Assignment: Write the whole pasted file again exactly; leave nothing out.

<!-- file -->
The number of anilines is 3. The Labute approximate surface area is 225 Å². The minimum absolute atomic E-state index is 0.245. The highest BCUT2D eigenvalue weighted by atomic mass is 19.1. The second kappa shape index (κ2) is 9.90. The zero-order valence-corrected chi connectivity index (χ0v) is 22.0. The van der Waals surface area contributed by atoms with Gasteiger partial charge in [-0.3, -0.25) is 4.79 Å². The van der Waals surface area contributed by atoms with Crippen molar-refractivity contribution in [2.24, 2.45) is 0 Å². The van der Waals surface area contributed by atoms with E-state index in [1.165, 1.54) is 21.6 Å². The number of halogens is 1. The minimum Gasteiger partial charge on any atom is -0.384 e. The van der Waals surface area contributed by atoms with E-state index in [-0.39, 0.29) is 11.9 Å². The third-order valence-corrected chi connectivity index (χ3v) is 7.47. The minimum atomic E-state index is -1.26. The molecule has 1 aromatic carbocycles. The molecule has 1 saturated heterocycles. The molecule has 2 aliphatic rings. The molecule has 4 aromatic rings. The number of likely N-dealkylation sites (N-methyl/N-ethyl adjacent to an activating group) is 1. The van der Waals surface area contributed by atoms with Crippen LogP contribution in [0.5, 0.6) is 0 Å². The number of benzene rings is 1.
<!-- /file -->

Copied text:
The number of anilines is 3. The Labute approximate surface area is 225 Å². The minimum absolute atomic E-state index is 0.245. The highest BCUT2D eigenvalue weighted by atomic mass is 19.1. The second kappa shape index (κ2) is 9.90. The zero-order valence-corrected chi connectivity index (χ0v) is 22.0. The van der Waals surface area contributed by atoms with Gasteiger partial charge in [-0.3, -0.25) is 4.79 Å². The van der Waals surface area contributed by atoms with Crippen molar-refractivity contribution in [2.24, 2.45) is 0 Å². The van der Waals surface area contributed by atoms with E-state index in [1.165, 1.54) is 21.6 Å². The number of halogens is 1. The minimum Gasteiger partial charge on any atom is -0.384 e. The van der Waals surface area contributed by atoms with E-state index in [-0.39, 0.29) is 11.9 Å². The third-order valence-corrected chi connectivity index (χ3v) is 7.47. The minimum atomic E-state index is -1.26. The molecule has 1 aromatic carbocycles. The molecule has 1 saturated heterocycles. The molecule has 2 aliphatic rings. The molecule has 4 aromatic rings. The number of likely N-dealkylation sites (N-methyl/N-ethyl adjacent to an activating group) is 1. The van der Waals surface area contributed by atoms with Crippen LogP contribution in [0.5, 0.6) is 0 Å². The number of benzene rings is 1.